“Bank finance has nothing to do with either saving or investment. Banks create liquidity ex nihilo, and the entrepreneurs’ opportunity to materialize their plans is not an issue that can be decided by savers. In the real world, entrepreneurial plans depend upon bankers’ choices.”
The latest issue of the European Journal of Economic and Social Systems deals specifically with the issue of “Money and Machinery”, i.e. what is the role of money and finance in the development of our economic system.
Guest editors are Andrea Fumagalli and Stefano Lucarelli known for their work in analyzing the mechanics of cognitive capitalism.
Their introduction is entitled, Money and Technological Change The Role of Financing in the Process of Evolution, and is very much worth reading.
In a gist, the topic of study is:
“The purpose of “Money and technological change” is to collect a number of papers focusing on the understanding of how credit and finance systems effectively operate. At the same time, the papers address the issue concerning both their role in shaping firms’ innovative strategies and determining their performances. Our scope is to show that capitalism is a monetary economy of production in continuous evolution.”
In their introductory essay, they discuss a very important contribution, that shows the crucial role that peer money will play in the next wave of development.
The essay in question is:
Badalian L., Krivorotov V., “Technological shift and the rise of a new finance system: the market-pendulum model”, European Journal of Economic and Social Systems, Vol. 21, No. 2, 2008, p. 231-264.
This essay is an update on the research and theories on long waves of development, as developed by Schumpeter and Kondratieff, as also recently updated by Carlota Perez in het book Technological Revolutions and Financial Capital.
In short, capitalist development is market by long cycles of about 50-60 years. In the first dynamic phase, a number of combined technological innovations is matched to crucial financial innovations, which provide the necessary investment vehicles, so that innovation can occur. But in the second phase, the very pathologies of financialization undercut growth, inevitably leading to a Systemic Sudden Stop, i.e. the very crisis we are going through.
For a new wave to occur, a new set of technological innovations must be matched by a new finance system.
Here is the crucial paragraph:
“The authors define market equilibrium as a period when the market functions at full capacity, and show that this lasts for only a few decades in the mid-movement of a pendulum. As supply-demand imbalances gradually increase, there is a Systemic Sudden Stop (3S), that is, a profound market failure, with scenarios ranging from the stagflation of the 1980s, the Great Depression of the 1930s, and similarly dramatic events in our past and present. These diverse situations were united by a simple fact – purely market-related forces could not resolve them on their own, starting long downturns, or worse, revolutions and wars. The implementation of a radically new technology able to restart growth after a 3S depends on finding a brand-new Accumulation Engine. Badalian and Krivorotov’s market-pendulum shows that the great historic shifts in technology and economic development were caused by the exhaustion of territory under domestication and its ability to feed many more people within a globalizing world. The need for more supplies pushed toward the cultivation of former wastelands, by developing radical technologies able to raise their output. The need in scale efficiencies then flipped the situation to shortages of demand. In this approach, financial systems play a crucial role. Historically, the challenge of living off a much harsher environment required great investments, with uncertain prospects of returns. The authors show that the 2008 crisis may be indicating the upper limits of the US- style financial system, overstretched to its extreme by the sheer size of the globalizing world. This is causing a 3S of an immense size while calling for new forms of financing, much more powerful in their capacity to raise funds and motivate the population.”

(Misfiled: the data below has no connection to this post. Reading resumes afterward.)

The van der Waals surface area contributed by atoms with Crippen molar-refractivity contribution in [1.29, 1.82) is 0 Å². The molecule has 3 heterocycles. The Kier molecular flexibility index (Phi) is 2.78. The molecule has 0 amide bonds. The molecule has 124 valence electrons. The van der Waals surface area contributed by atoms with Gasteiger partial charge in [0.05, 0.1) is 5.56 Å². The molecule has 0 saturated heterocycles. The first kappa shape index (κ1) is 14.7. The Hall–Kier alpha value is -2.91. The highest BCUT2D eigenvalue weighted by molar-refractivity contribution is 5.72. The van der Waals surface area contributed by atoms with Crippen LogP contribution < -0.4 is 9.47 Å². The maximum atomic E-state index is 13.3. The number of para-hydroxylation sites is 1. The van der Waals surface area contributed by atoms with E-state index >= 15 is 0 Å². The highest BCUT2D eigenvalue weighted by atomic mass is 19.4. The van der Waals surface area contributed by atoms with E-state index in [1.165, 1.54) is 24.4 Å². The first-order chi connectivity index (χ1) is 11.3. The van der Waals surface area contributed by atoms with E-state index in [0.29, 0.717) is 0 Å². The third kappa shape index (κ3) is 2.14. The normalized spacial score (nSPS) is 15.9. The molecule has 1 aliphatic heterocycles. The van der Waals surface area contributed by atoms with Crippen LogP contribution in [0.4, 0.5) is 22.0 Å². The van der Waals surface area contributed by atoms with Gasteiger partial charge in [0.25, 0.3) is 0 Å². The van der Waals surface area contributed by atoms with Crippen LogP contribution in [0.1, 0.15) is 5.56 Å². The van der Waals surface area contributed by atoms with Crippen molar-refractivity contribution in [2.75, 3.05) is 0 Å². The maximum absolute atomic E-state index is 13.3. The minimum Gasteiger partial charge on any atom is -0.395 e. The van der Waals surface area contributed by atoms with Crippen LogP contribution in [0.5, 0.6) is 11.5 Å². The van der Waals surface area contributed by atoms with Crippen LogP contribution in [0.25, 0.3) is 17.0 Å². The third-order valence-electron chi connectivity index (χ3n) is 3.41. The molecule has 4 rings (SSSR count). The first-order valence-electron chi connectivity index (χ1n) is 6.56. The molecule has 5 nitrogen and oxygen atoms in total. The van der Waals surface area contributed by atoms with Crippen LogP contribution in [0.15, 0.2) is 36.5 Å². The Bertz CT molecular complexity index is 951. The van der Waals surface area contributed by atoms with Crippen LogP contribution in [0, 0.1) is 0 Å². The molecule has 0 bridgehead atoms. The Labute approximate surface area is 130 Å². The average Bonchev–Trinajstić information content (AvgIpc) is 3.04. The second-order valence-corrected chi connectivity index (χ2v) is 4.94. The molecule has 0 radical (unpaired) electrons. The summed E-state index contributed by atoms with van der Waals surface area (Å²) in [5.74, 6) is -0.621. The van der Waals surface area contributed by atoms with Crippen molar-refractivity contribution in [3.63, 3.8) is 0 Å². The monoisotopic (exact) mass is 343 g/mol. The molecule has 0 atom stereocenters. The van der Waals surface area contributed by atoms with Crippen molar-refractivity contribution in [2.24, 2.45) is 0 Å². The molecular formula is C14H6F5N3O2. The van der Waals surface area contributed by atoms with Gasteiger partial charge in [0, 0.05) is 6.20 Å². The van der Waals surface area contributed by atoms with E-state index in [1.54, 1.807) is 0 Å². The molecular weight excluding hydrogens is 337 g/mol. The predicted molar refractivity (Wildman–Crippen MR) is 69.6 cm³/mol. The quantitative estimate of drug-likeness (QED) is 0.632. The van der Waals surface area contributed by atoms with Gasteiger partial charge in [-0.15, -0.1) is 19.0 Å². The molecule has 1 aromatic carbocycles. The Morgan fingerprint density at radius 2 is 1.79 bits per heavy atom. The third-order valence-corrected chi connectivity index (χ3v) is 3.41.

But where could such a new system of financing come from?
The answers of the authors are surprising, and create a juncture with our own work investigating monetary transformation and peer-based currency alternatives.
Fumagalli does not provide details of the alternatives described but quotes from Badalian and Krivorotov when they conclude:
“Surprisingly, these financing mechanisms, in their early form, might be available already, presenting a resurrection of old communal customs. Their diversity mirrors the variation of the local geo-climatic conditions including Sovereign Wealth Funds, community selfhelp groups, grassroots organizations, self-organizing virtual marketplaces on the Internet and other self-organizing commons.”
I am of course heartened by these conclusions which confirm the importance of continuing to monitor and study the field of monetary innovation.
And please note that the authors make a crucial analytical step:
far from seeing the new monetary innovation as mere defensive measures against the metldown, undertaken by local communities and affinity groups to become more resilient, they are actually seeing it as a crucial step in the radical reformation of the political economy, a conditio sine qua non for a new long wave of development to occur.